The Fort Worth, Texas police officer who shot and killed a woman in her own home over the weekend has been charged with murder, according to prosecutors. 34-year old Aaron Dean has already been released from jail on bond, after spending about four hours behind bars Monday night.
Police bodycam video showed Dean approaching the door of the home where Atatiana Jefferson, 28, was caring for her 8-year-old nephew early Saturday. He then walked around the side of the house, pushed through a gate into the fenced-off backyard and fired through the glass a split-second after shouting at Jefferson to show her hands.
Dean resigned from the force Monday afternoon, just a few hours before the murder charges were formally filed. Fort Worth chief of police Ed Kraus said he planned on firing Dean, but the officer resigned before that could happen.
The bodycam footage released by the Fort Worth Police shows that Dean never identified himself as an officer before firing the shots that killed Atatiana Jefferson. Her family says that Jefferson was concerned about a noise outside her home and had gone to check on the sound when she was shot.
“She was enjoying a life in her home, where no one would have expected her life to be in harm’s way, especially not at the hands of a civil servant who has taken an oath to serve and protect,” Jefferson’s sister Ashley Carr said.
Family attorney Lee Merritt said that Jefferson had been playing video games with her eight-year-old nephew, and approached the window to investigate a noise outside when Dean fired.
Police had been called to the home for a welfare check after a neighbor reported that the front door of Jefferson’s home was open at 2:30 in the morning, but according to reports, none of the officers actually made contact with Atatiana Jefferson before the shots were fired. According to the chief, Dean isn’t cooperating with the investigation.
“He resigned before his opportunity to be cooperative,” Kraus said.
The chief said the department normally investigates officer-involved shootings with two separate but concurrent processes: an internal affairs investigation and a criminal investigation, with the criminal investigation taking precedence.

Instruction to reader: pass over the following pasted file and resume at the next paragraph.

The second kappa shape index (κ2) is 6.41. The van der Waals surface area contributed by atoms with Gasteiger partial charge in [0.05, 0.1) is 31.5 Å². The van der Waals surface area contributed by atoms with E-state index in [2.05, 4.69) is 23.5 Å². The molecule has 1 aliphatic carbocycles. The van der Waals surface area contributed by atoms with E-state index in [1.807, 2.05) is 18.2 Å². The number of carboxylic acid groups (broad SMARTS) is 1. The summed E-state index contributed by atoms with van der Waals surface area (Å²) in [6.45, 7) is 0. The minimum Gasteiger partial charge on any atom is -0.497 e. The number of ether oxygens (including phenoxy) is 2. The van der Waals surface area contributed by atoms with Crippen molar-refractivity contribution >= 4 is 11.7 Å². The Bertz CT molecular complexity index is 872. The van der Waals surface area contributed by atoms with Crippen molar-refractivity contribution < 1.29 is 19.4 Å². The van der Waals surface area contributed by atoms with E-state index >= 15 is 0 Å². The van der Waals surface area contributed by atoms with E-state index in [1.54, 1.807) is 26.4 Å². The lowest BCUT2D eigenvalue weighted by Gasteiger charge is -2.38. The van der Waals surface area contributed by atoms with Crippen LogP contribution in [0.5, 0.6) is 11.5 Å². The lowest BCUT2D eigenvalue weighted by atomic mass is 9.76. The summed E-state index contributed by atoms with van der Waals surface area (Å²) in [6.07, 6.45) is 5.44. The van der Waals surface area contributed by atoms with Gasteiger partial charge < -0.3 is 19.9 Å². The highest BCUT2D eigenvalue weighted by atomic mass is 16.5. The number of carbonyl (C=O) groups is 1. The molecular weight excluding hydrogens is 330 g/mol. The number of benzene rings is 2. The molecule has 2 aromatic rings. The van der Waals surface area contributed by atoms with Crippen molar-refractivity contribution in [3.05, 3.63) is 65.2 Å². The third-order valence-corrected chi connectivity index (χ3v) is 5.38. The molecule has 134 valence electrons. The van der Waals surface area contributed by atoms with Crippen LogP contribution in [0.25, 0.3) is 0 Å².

Fort Worth police spokesman Sgt. Chris Daniels said at a brief news conference Monday night that the department took Dean into custody about 6 p.m. He said the department is still “working diligently to complete the criminal and administrative investigations” and is in close contact with the Tarrant County district attorney’s office.
Police did not take any questions at the news conference. The chief is expected to provide an update Tuesday.
What a terrible situation, and the Fort Worth Police Department did itself no favors by including a photo of a gun that was located in the home when it released the bodycam footage. Fort Worth Mayor Betsy Price on Monday called the photo irrelevant to the investigation.
Kraus said the gun was located just inside the window but declined to comment on whether Jefferson was holding it or not. On Monday, the mayor and police chief expressed regret for highlighting the detail. In her opening address, Price said the gun was “irrelevant” and that Jefferson was “a victim”.
“That is something we’ve done in the past to include the photograph of the firearm to show what the perceived threat may have been,” Kraus said. “In hindsight it was a bad thing to do.”
The mayor also spoke to the neighbor who originally called police to ask for a wellness check.
“To Mr. James Smith, I know you are hurting today as well. You called police to check on your neighbor because you cared about her safety and well-being,” Price said. “You were being a wonderful neighbor and doing the right thing to make sure she was OK. You are the type of person we all want living next door, watching out for us. Atatiana’s death has eroded your own your sense of safety and trust in law enforcement. I’m truly sorry.”
Chief Kraus said during the same press conference on Monday that despite James Smith requesting a welfare check, when officers arrived they treated the call as an “open structure” call, which changed the officers’ protocol. Under a welfare check, officers would have knocked on the front door and announced themselves. When responding to an “open structure” call, however, officers are supposed to “approach with caution” and to park away from the structure they’re investigating. It’s unclear as to why the decision was made to treat this call as something other than a welfare check, but the chief is expected to give another update later today.
This entire story is a terrible tragedy, and my heart goes out to the Jefferson family. The police are there to protect and serve, but the mistakes made over the weekend cost an innocent woman her life and left a grieving family behind. The Fort Worth Police Department and prosecutors have been fairly proactive since the shooting occurred, which is good, but they’re going to have to work hard to rebuild trust within the community. We’ll have more on this story this afternoon, including any updates by the chief.